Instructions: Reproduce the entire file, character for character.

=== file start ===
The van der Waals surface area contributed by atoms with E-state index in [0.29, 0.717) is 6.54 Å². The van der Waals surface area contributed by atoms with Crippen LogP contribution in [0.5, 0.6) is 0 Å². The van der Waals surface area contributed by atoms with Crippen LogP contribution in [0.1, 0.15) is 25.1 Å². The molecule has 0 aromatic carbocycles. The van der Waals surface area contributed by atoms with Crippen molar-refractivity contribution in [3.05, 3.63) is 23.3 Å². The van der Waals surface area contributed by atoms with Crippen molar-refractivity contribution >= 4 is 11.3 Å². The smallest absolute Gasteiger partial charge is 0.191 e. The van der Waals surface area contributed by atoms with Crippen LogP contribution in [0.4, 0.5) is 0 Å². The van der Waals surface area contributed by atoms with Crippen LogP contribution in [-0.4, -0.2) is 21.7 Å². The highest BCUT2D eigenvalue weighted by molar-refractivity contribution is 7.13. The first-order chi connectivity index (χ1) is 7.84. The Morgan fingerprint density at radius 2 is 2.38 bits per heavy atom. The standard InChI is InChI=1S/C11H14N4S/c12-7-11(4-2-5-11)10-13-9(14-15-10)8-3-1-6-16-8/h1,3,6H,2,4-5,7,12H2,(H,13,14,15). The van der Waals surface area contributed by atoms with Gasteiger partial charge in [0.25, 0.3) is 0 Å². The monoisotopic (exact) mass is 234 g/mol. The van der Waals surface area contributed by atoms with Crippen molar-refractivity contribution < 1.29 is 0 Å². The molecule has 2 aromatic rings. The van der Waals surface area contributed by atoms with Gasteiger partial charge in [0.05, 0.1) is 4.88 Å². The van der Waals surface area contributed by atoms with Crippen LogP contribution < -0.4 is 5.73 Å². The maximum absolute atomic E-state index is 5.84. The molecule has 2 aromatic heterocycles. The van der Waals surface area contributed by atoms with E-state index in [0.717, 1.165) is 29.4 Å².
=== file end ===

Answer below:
The van der Waals surface area contributed by atoms with E-state index in [0.29, 0.717) is 6.54 Å². The van der Waals surface area contributed by atoms with Crippen LogP contribution in [0.5, 0.6) is 0 Å². The van der Waals surface area contributed by atoms with Crippen LogP contribution in [0.1, 0.15) is 25.1 Å². The molecule has 0 aromatic carbocycles. The van der Waals surface area contributed by atoms with Crippen molar-refractivity contribution in [3.05, 3.63) is 23.3 Å². The van der Waals surface area contributed by atoms with Crippen molar-refractivity contribution >= 4 is 11.3 Å². The smallest absolute Gasteiger partial charge is 0.191 e. The van der Waals surface area contributed by atoms with Crippen LogP contribution in [0.4, 0.5) is 0 Å². The van der Waals surface area contributed by atoms with Crippen LogP contribution in [-0.4, -0.2) is 21.7 Å². The highest BCUT2D eigenvalue weighted by molar-refractivity contribution is 7.13. The first-order chi connectivity index (χ1) is 7.84. The Morgan fingerprint density at radius 2 is 2.38 bits per heavy atom. The standard InChI is InChI=1S/C11H14N4S/c12-7-11(4-2-5-11)10-13-9(14-15-10)8-3-1-6-16-8/h1,3,6H,2,4-5,7,12H2,(H,13,14,15). The van der Waals surface area contributed by atoms with Gasteiger partial charge in [0.25, 0.3) is 0 Å². The monoisotopic (exact) mass is 234 g/mol. The van der Waals surface area contributed by atoms with Crippen molar-refractivity contribution < 1.29 is 0 Å². The molecule has 2 aromatic rings. The van der Waals surface area contributed by atoms with Gasteiger partial charge in [0.05, 0.1) is 4.88 Å². The van der Waals surface area contributed by atoms with Crippen LogP contribution < -0.4 is 5.73 Å². The maximum absolute atomic E-state index is 5.84. The molecule has 2 aromatic heterocycles. The van der Waals surface area contributed by atoms with E-state index in [0.717, 1.165) is 29.4 Å².